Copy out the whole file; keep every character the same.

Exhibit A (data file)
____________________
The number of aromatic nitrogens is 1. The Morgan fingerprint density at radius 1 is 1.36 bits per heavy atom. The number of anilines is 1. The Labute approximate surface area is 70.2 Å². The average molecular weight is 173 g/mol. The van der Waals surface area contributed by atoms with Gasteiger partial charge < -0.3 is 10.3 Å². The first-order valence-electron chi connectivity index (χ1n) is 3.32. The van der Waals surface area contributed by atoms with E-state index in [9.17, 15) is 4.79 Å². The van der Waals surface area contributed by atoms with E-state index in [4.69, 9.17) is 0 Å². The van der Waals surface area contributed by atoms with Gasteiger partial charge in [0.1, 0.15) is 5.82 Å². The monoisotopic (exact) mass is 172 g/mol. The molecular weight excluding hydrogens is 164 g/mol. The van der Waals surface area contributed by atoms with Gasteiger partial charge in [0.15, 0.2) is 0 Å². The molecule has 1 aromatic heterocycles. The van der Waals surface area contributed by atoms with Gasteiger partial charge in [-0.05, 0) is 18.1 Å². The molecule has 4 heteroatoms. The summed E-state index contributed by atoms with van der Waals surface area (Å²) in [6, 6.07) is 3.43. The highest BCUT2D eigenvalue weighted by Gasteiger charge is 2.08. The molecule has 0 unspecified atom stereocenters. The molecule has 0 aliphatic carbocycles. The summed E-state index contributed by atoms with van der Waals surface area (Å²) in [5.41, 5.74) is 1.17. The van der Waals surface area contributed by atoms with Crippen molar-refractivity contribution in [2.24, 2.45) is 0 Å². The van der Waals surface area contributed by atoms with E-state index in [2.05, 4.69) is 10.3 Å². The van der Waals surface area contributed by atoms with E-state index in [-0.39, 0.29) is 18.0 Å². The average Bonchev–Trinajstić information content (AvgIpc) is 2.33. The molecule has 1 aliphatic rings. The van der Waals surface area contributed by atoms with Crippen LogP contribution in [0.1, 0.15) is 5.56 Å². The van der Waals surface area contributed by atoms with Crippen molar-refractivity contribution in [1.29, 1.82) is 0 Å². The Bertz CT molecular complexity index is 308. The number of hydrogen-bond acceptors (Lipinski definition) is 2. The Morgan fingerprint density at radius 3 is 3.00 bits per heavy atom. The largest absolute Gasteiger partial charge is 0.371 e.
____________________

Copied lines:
The number of aromatic nitrogens is 1. The Morgan fingerprint density at radius 1 is 1.36 bits per heavy atom. The number of anilines is 1. The Labute approximate surface area is 70.2 Å². The average molecular weight is 173 g/mol. The van der Waals surface area contributed by atoms with Gasteiger partial charge < -0.3 is 10.3 Å². The first-order valence-electron chi connectivity index (χ1n) is 3.32. The van der Waals surface area contributed by atoms with E-state index in [9.17, 15) is 4.79 Å². The van der Waals surface area contributed by atoms with E-state index in [4.69, 9.17) is 0 Å². The van der Waals surface area contributed by atoms with Gasteiger partial charge in [0.1, 0.15) is 5.82 Å². The monoisotopic (exact) mass is 172 g/mol. The molecular weight excluding hydrogens is 164 g/mol. The van der Waals surface area contributed by atoms with Gasteiger partial charge in [0.15, 0.2) is 0 Å². The molecule has 1 aromatic heterocycles. The van der Waals surface area contributed by atoms with Gasteiger partial charge in [-0.05, 0) is 18.1 Å². The molecule has 4 heteroatoms. The summed E-state index contributed by atoms with van der Waals surface area (Å²) in [6, 6.07) is 3.43. The highest BCUT2D eigenvalue weighted by Gasteiger charge is 2.08. The molecule has 0 unspecified atom stereocenters. The molecule has 0 aliphatic carbocycles. The summed E-state index contributed by atoms with van der Waals surface area (Å²) in [5.41, 5.74) is 1.17. The van der Waals surface area contributed by atoms with Crippen molar-refractivity contribution in [2.24, 2.45) is 0 Å². The van der Waals surface area contributed by atoms with E-state index in [2.05, 4.69) is 10.3 Å². The van der Waals surface area contributed by atoms with E-state index in [-0.39, 0.29) is 18.0 Å². The average Bonchev–Trinajstić information content (AvgIpc) is 2.33. The molecule has 1 aliphatic rings. The van der Waals surface area contributed by atoms with Crippen LogP contribution in [0.1, 0.15) is 5.56 Å². The van der Waals surface area contributed by atoms with Crippen molar-refractivity contribution in [1.29, 1.82) is 0 Å². The Bertz CT molecular complexity index is 308. The number of hydrogen-bond acceptors (Lipinski definition) is 2. The Morgan fingerprint density at radius 3 is 3.00 bits per heavy atom. The largest absolute Gasteiger partial charge is 0.371 e.